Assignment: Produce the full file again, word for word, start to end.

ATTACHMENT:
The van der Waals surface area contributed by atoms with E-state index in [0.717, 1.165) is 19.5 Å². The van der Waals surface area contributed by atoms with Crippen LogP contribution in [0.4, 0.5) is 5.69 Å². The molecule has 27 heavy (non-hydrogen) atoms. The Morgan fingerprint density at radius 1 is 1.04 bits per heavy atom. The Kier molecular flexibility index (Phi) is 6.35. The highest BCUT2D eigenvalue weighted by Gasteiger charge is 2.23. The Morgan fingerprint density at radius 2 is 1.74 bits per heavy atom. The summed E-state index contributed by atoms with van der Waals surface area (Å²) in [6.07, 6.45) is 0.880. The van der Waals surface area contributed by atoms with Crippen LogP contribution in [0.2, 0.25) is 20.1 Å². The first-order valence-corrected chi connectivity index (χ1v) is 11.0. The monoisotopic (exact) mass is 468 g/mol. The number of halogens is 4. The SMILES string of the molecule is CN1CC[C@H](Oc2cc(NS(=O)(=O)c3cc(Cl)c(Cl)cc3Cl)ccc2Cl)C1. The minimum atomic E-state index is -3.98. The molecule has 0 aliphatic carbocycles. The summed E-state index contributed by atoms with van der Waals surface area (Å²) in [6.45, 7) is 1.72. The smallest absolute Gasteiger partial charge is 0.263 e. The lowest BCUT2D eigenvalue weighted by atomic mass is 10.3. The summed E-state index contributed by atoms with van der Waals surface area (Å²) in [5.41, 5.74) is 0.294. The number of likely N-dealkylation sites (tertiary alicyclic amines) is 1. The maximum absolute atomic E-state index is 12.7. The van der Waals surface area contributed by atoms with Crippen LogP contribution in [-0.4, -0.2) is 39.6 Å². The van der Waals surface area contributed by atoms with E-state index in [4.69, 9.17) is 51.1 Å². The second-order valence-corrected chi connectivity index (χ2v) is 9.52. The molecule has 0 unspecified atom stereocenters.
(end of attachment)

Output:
The van der Waals surface area contributed by atoms with E-state index in [0.717, 1.165) is 19.5 Å². The van der Waals surface area contributed by atoms with Crippen LogP contribution in [0.4, 0.5) is 5.69 Å². The molecule has 27 heavy (non-hydrogen) atoms. The Morgan fingerprint density at radius 1 is 1.04 bits per heavy atom. The Kier molecular flexibility index (Phi) is 6.35. The highest BCUT2D eigenvalue weighted by Gasteiger charge is 2.23. The Morgan fingerprint density at radius 2 is 1.74 bits per heavy atom. The summed E-state index contributed by atoms with van der Waals surface area (Å²) in [6.07, 6.45) is 0.880. The van der Waals surface area contributed by atoms with Crippen LogP contribution in [0.2, 0.25) is 20.1 Å². The first-order valence-corrected chi connectivity index (χ1v) is 11.0. The monoisotopic (exact) mass is 468 g/mol. The number of halogens is 4. The SMILES string of the molecule is CN1CC[C@H](Oc2cc(NS(=O)(=O)c3cc(Cl)c(Cl)cc3Cl)ccc2Cl)C1. The minimum atomic E-state index is -3.98. The molecule has 0 aliphatic carbocycles. The summed E-state index contributed by atoms with van der Waals surface area (Å²) in [6.45, 7) is 1.72. The smallest absolute Gasteiger partial charge is 0.263 e. The lowest BCUT2D eigenvalue weighted by atomic mass is 10.3. The summed E-state index contributed by atoms with van der Waals surface area (Å²) in [5.41, 5.74) is 0.294. The number of likely N-dealkylation sites (tertiary alicyclic amines) is 1. The maximum absolute atomic E-state index is 12.7. The van der Waals surface area contributed by atoms with Crippen LogP contribution in [-0.4, -0.2) is 39.6 Å². The van der Waals surface area contributed by atoms with E-state index in [4.69, 9.17) is 51.1 Å². The second-order valence-corrected chi connectivity index (χ2v) is 9.52. The molecule has 0 unspecified atom stereocenters.